The Mahaffey's current season is doing only slightly better. An engagement of the musical Camelot was canceled. The Wedding Singer, the first show of the inaugural season of the theater's Broadway series, opened to a half-full house in October.

"We are still struggling over there. ... We're still trying to find the audience," said Broadway Across America president David Anderson, acknowledging the theater still has issues.

"I'm not sure it's a household name yet."

'Music palace'

Built in 1965, the Mahaffey thrived for about 20 years, drawing people from around Tampa Bay. But its dominance began to slip in the 1980s, when glitzier venues in Tampa and Clearwater gained favor with theatergoers.

The Mahaffey closed for renovation in May 2005. The roof leaked. The sprinkler system was faulty. The theater's foundation was out of money. And with the exception of the Florida Orchestra, the acts weren't drawing crowds.

"You couldn't even tell it was on the waterfront," Baker said.

A lot went into the Mahaffey's $20-million facelift. An extended colonnade facing a grassy expanse was added to the entrance. The ceilings in the lobby were raised for dramatic effect. A sweeping 40-foot glass arc was added to the east side, showcasing the city's waterfront.

The leaking roof was replaced. The theater seats were restored and refinished.

"It feels like a destination," said Michael Pastreich, president of the Florida Orchestra of the new Mahaffey. "It is a music palace. The lobby is grand, it is gorgeous, it has got an incredible view of the bay."

Two views of Rays

All that beauty would be spoiled by a hulking stadium, say some arts supporters who fear a ballpark will deter visitors from visiting the Dali or Mahaffey on game days.

The Tampa Bay Rays hope to build a $450-million stadium at Al Lang Field by 2012.

"I don't think the baseball stadium would help," said Sue Cooper Street, president of the Downtown Arts Association. "It's a different audience, and it doesn't seem like a good fit at all."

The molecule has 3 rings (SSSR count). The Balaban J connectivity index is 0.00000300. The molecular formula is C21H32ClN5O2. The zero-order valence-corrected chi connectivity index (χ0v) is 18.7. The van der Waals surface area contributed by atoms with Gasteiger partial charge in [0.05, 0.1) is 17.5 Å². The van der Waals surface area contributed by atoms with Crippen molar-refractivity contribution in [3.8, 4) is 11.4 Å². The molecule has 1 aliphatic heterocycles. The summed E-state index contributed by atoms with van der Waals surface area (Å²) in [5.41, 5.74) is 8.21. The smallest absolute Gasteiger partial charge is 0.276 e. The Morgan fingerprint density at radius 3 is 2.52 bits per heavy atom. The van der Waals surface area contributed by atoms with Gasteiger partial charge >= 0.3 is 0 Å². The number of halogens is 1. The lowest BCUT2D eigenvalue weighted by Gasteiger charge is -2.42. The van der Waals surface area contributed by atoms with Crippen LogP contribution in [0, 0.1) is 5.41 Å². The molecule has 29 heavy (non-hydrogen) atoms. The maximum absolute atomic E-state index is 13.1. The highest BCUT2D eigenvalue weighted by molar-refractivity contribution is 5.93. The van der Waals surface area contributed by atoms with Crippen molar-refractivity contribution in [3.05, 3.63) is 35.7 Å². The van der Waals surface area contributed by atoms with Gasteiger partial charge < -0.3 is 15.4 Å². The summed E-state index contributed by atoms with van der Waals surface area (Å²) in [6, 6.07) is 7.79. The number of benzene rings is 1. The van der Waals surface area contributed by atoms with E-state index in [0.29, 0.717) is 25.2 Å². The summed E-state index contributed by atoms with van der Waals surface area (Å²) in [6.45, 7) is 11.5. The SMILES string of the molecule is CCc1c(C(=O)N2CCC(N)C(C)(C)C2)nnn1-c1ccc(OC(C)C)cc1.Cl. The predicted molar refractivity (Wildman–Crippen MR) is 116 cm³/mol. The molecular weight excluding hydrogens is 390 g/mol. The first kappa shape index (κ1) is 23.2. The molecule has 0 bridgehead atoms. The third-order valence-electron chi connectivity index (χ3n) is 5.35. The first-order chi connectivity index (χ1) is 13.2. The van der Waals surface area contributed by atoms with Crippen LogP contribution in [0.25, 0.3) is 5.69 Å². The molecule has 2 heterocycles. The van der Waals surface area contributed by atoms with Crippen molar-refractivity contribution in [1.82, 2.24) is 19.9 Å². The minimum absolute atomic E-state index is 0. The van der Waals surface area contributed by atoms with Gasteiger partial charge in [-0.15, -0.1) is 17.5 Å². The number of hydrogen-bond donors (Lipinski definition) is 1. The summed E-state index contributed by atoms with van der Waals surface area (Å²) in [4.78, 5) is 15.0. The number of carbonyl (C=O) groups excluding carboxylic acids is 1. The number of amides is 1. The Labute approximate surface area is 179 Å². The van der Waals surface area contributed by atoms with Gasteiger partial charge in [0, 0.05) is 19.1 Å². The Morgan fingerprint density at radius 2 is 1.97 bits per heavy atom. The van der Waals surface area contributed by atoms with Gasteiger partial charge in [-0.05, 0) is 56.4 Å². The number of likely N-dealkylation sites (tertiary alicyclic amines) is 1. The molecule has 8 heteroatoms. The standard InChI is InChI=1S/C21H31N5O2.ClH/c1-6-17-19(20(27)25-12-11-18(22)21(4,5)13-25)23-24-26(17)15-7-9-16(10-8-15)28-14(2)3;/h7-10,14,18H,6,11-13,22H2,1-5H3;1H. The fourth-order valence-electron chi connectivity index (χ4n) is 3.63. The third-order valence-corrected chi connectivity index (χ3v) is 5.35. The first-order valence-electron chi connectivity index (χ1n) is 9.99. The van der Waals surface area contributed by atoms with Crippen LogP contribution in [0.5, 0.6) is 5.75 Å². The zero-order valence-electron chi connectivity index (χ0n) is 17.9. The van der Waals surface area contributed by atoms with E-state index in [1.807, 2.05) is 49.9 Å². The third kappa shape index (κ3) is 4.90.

The Rays say they are willing to change game times to accommodate performances at the Mahaffey, but that the baseball stadium ultimately would complement the arts center, not hurt it.

"The more stuff there is to do downtown, the more people are going to say, 'Let's go there,' even if they don't have a particular destination in mind," said Michael Kalt, the Rays senior vice president of development.

Baker, who has not taken a public stance on the proposed stadium, said the city is conducting its own parking study to determine how the baseball diamond would fit into downtown.

"We don't want there to be an adverse impact to the Mahaffey. I've specifically asked the staff to look into that," he said.

Anderson, president of Broadway Across America, is all for the Rays' plan.

He points to Broadway Across America's venue in Baltimore, the France-Merrick Performing Arts Center, which is near Oriole Park at Camden Yards, where the Orioles play.

"You go there on a game day and you see people streaming down Eutaw Street right by the theater. They see the lit marquee, posters in the windows. It's fantastic advertising and public relations for us. The same thing will happen in St. Pete," he said.

Times staff writer John Fleming contributed to this report. Cristina Silva can be reached at csilva@sptimes.com or 727 893-8846.

[Last modified March 8, 2008, 21:52:59]